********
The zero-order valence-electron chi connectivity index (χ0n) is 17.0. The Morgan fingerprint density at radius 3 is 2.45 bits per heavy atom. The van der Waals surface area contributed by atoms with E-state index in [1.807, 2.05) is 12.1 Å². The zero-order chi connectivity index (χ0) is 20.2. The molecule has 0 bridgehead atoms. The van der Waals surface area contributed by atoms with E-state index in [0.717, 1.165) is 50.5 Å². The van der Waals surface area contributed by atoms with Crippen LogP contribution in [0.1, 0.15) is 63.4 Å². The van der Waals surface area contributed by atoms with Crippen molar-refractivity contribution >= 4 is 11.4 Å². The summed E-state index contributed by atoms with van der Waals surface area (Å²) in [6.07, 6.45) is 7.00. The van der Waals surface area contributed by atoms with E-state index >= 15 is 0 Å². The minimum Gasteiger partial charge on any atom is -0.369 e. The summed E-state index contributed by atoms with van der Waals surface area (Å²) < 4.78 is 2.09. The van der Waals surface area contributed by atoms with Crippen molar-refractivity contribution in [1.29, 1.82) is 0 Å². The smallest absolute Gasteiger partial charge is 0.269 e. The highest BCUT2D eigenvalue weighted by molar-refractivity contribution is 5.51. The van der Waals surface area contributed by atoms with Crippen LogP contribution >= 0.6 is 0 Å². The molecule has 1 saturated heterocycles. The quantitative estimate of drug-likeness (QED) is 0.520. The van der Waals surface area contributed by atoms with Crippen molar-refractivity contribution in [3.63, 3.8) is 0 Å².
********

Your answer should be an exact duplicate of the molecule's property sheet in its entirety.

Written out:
The zero-order valence-electron chi connectivity index (χ0n) is 17.0. The Morgan fingerprint density at radius 3 is 2.45 bits per heavy atom. The van der Waals surface area contributed by atoms with E-state index in [1.807, 2.05) is 12.1 Å². The zero-order chi connectivity index (χ0) is 20.2. The molecule has 0 bridgehead atoms. The van der Waals surface area contributed by atoms with E-state index in [0.717, 1.165) is 50.5 Å². The van der Waals surface area contributed by atoms with Crippen LogP contribution in [0.1, 0.15) is 63.4 Å². The van der Waals surface area contributed by atoms with Crippen molar-refractivity contribution >= 4 is 11.4 Å². The summed E-state index contributed by atoms with van der Waals surface area (Å²) in [6.07, 6.45) is 7.00. The van der Waals surface area contributed by atoms with E-state index >= 15 is 0 Å². The minimum Gasteiger partial charge on any atom is -0.369 e. The summed E-state index contributed by atoms with van der Waals surface area (Å²) < 4.78 is 2.09. The van der Waals surface area contributed by atoms with Crippen molar-refractivity contribution in [1.29, 1.82) is 0 Å². The smallest absolute Gasteiger partial charge is 0.269 e. The highest BCUT2D eigenvalue weighted by molar-refractivity contribution is 5.51. The van der Waals surface area contributed by atoms with Crippen LogP contribution >= 0.6 is 0 Å². The molecule has 1 saturated heterocycles. The quantitative estimate of drug-likeness (QED) is 0.520. The van der Waals surface area contributed by atoms with Crippen molar-refractivity contribution in [3.63, 3.8) is 0 Å².